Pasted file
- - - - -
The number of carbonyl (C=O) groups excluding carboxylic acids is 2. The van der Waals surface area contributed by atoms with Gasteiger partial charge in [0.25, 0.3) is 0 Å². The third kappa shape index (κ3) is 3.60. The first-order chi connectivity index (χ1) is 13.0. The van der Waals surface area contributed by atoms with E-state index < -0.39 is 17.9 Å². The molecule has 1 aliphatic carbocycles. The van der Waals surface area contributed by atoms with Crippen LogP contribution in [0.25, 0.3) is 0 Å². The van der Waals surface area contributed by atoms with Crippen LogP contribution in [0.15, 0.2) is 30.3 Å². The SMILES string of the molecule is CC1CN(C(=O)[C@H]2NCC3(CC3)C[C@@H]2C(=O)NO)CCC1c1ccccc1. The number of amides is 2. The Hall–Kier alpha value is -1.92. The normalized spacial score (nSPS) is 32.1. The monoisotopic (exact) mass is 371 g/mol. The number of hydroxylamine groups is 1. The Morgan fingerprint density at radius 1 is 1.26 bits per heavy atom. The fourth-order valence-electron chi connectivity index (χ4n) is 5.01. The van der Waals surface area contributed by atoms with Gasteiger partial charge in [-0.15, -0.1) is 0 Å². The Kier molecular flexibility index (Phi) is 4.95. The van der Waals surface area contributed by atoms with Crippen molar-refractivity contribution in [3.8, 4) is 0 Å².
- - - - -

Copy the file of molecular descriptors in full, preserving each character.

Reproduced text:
The number of carbonyl (C=O) groups excluding carboxylic acids is 2. The van der Waals surface area contributed by atoms with Gasteiger partial charge in [0.25, 0.3) is 0 Å². The third kappa shape index (κ3) is 3.60. The first-order chi connectivity index (χ1) is 13.0. The van der Waals surface area contributed by atoms with E-state index < -0.39 is 17.9 Å². The molecule has 1 aliphatic carbocycles. The van der Waals surface area contributed by atoms with Crippen LogP contribution in [0.25, 0.3) is 0 Å². The van der Waals surface area contributed by atoms with Crippen LogP contribution in [0.15, 0.2) is 30.3 Å². The SMILES string of the molecule is CC1CN(C(=O)[C@H]2NCC3(CC3)C[C@@H]2C(=O)NO)CCC1c1ccccc1. The number of amides is 2. The Hall–Kier alpha value is -1.92. The normalized spacial score (nSPS) is 32.1. The monoisotopic (exact) mass is 371 g/mol. The number of hydroxylamine groups is 1. The Morgan fingerprint density at radius 1 is 1.26 bits per heavy atom. The fourth-order valence-electron chi connectivity index (χ4n) is 5.01. The van der Waals surface area contributed by atoms with Gasteiger partial charge in [-0.15, -0.1) is 0 Å². The Kier molecular flexibility index (Phi) is 4.95. The van der Waals surface area contributed by atoms with Crippen molar-refractivity contribution in [3.8, 4) is 0 Å².